Same image, with colors shifted a bit, and bump map applied to one layer.  There is now much less of a circular feel to it and more of a spinny feeling.

With colors inverted:

And the background color changed:

Here is the background alone, without the colored layers.

 This was a combination of an open, criss-crossed gradient above a warped background gradient.  I added bump map to the lower gradient:

Added bump map a few more times, or maybe lighting effects with it's bump map addition.

And turned it mostly green to calm it down a bit.

That same useful multicolored gradient, in overlapping conical shapes.  The background is formed from a bucket tool pattern, bleached to yellow from its original bright orange shades.

Here I added cartoon to the pattern to make it stand out more underneath the conical gradients.

And here I I-Warped the background:

Ahhh, I'm supposed to say something to bring it all together here, and to head us in our next direction, but really all I'm thinking about is I need to go out and get fresh coffee, and I'm almost done reorganizing the papers in my bedroom, and I still have a host of other things I want to get done, though in fact it's been a really productive 4 day weekend.  Of course, it should be, that's what the extra two days are for, eh?  This is how I expect retirement to start out, before the thrill of all that extra time wears off and I start my next enterprise in life.....  Perhaps I will add some ruminations about art and crafts to this blog by the end of this evening, proving that I also found time for a bit of philosophy.

Target Stamps

I've been experimenting with making square and circular gradients, adding a bit of texture, and applying color threshold to remove most of the color (lower layers will continue to show through to some degree).  Here are some samples.  I've tried to stamp on black, white, and on the places where the color changes to show the effects.  A black/white/transparent stamp is a very useful thing.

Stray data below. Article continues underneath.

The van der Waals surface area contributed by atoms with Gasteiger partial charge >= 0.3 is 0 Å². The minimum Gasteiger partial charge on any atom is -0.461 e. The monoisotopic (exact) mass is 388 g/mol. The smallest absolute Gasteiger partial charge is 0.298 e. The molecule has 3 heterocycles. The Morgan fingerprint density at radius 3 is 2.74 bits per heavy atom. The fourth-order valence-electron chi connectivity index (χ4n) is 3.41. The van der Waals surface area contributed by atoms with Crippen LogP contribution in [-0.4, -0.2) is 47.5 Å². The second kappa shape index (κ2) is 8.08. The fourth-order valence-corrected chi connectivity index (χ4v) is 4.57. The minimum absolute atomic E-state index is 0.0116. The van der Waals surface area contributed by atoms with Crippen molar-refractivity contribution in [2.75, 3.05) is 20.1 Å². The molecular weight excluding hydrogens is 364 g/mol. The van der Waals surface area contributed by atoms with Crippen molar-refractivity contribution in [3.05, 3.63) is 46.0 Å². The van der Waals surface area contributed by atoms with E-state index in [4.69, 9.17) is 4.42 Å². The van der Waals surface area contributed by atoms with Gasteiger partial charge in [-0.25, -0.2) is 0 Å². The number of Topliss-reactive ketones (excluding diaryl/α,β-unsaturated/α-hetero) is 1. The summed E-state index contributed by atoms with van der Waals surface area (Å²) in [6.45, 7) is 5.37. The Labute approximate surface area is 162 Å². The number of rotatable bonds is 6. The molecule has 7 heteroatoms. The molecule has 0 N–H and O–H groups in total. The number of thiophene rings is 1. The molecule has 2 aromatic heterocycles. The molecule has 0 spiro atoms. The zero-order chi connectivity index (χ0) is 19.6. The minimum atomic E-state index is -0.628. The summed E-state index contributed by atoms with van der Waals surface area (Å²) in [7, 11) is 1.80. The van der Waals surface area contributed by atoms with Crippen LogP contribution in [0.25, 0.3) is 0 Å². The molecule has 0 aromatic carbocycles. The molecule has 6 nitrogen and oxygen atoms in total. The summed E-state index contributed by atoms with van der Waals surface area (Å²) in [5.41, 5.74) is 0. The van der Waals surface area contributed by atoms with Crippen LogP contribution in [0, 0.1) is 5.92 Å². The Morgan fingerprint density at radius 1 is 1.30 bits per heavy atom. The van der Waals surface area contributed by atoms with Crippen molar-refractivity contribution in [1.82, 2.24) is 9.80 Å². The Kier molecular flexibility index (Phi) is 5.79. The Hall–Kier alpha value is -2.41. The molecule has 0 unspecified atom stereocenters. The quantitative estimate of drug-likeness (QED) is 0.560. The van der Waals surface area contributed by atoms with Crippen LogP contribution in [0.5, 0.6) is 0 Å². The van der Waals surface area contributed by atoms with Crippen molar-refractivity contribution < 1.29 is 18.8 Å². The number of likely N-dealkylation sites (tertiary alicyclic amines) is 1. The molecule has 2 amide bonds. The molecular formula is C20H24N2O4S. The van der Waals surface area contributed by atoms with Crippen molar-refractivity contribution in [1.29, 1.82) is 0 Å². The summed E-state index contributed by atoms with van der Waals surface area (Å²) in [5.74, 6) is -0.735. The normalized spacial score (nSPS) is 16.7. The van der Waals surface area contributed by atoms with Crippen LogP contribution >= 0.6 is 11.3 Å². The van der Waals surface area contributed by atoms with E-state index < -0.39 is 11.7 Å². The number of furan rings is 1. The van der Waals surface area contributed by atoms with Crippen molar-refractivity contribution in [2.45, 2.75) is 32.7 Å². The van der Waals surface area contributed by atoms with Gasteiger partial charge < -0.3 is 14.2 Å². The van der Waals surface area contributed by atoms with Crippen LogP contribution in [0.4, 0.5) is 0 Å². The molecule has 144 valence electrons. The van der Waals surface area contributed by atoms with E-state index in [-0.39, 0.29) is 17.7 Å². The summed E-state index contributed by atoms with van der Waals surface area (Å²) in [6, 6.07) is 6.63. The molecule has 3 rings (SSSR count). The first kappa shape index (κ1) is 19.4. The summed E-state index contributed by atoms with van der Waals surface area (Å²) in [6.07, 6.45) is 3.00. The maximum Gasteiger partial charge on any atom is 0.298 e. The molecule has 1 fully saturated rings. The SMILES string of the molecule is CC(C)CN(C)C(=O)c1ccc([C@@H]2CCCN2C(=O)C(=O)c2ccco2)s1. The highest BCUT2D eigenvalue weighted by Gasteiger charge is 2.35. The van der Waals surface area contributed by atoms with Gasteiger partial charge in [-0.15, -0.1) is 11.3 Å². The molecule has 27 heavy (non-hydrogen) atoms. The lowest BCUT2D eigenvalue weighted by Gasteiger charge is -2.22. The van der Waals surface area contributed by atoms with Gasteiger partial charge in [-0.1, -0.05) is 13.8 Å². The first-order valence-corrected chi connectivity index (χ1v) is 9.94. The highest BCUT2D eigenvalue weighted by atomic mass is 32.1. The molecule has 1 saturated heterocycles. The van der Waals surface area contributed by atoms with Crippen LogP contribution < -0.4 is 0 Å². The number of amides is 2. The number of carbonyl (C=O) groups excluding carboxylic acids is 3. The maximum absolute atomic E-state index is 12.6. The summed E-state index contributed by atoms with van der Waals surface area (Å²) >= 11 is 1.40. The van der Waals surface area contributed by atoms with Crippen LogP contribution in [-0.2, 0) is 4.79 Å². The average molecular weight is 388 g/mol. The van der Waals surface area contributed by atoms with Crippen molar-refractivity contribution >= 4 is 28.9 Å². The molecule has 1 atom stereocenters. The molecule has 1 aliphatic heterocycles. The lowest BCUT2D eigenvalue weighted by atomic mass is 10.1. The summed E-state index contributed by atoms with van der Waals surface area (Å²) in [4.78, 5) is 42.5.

Here is an experiment with the tinted version of the square stamp above, sometimes stamping, sometimes erasing and dodging/burning.  I wasn't too impressed, but I liked the zig zaggy idea.

It's more fun as a component of a larger design:

And it's even more fun to warp it, to make it a little less staid looking.

Here I changed the colors and made a mosaic out of it.  It's pretty abstract at this point.

These are some more or less successful stamp effects: one with pebbles from mosaic, applied only to certain color of the circular gradient:

One that has been swirled [using what?]

And I-Warped:

Here is a disc:

And a color inverted version:

Here are these two used as overlapping stamps:

Here is one of the square stamps on a patterned background.  Looks like picture frames.

These are some of the simpler stamps, converted to either white and clear or black and clear.  When you control the distance between them and use them as a line drawing tool there are a host of pattern possibilities because they leave so much blank space around them.

Here are more lines drawn with stamps.  For the colored versions I chose to use gradient colors instead of the stamp's colors.  I finally figured out to lower the length of the color change on the gradient.

Here is another one, different sizes:

And another one.  There's something very pleasing and 1940s era looking about these target stamps.

Here is a not-too-pretty example of stamps used with gradients.  The background is from one of my more complex multi-colored gradients, set to repeat every 15 px.  It actually just changes colors most times that the stamp is re-stamped, and the stamps (a narrow, calligraphy line) were set close to each other.  I then made 3 layers of lines using my favorite gold shaded gradient as the color, and drop-shadowed them.  A future post topic here, I can see.